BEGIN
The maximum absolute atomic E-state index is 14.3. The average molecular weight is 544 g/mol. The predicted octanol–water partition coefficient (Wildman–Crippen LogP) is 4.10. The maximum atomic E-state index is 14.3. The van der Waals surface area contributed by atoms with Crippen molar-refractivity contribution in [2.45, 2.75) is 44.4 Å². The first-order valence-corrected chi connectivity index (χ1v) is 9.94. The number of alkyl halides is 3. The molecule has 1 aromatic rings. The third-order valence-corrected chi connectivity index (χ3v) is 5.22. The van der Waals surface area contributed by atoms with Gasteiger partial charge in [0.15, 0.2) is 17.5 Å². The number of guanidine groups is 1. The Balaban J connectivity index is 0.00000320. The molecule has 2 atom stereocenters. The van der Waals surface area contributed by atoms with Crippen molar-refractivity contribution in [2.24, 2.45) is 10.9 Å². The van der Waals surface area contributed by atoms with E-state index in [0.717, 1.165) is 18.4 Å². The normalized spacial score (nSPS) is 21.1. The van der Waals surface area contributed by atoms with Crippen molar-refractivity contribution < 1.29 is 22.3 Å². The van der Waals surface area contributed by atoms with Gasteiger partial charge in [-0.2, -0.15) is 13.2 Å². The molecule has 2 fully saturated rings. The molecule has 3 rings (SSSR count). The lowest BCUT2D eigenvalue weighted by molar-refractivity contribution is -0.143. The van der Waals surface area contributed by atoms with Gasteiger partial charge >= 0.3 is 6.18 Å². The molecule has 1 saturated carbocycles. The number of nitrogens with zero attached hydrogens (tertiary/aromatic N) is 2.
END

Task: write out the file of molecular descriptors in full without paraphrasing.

The maximum absolute atomic E-state index is 14.3. The average molecular weight is 544 g/mol. The predicted octanol–water partition coefficient (Wildman–Crippen LogP) is 4.10. The maximum atomic E-state index is 14.3. The van der Waals surface area contributed by atoms with Crippen molar-refractivity contribution in [2.45, 2.75) is 44.4 Å². The first-order valence-corrected chi connectivity index (χ1v) is 9.94. The number of alkyl halides is 3. The molecule has 1 aromatic rings. The third-order valence-corrected chi connectivity index (χ3v) is 5.22. The van der Waals surface area contributed by atoms with Gasteiger partial charge in [0.15, 0.2) is 17.5 Å². The number of guanidine groups is 1. The Balaban J connectivity index is 0.00000320. The molecule has 2 atom stereocenters. The van der Waals surface area contributed by atoms with Crippen molar-refractivity contribution in [2.24, 2.45) is 10.9 Å². The van der Waals surface area contributed by atoms with E-state index in [0.717, 1.165) is 18.4 Å². The normalized spacial score (nSPS) is 21.1. The van der Waals surface area contributed by atoms with Crippen molar-refractivity contribution < 1.29 is 22.3 Å². The van der Waals surface area contributed by atoms with Gasteiger partial charge in [-0.2, -0.15) is 13.2 Å². The molecule has 2 fully saturated rings. The molecule has 3 rings (SSSR count). The lowest BCUT2D eigenvalue weighted by molar-refractivity contribution is -0.143. The van der Waals surface area contributed by atoms with Gasteiger partial charge >= 0.3 is 6.18 Å². The molecule has 1 saturated carbocycles. The number of nitrogens with zero attached hydrogens (tertiary/aromatic N) is 2.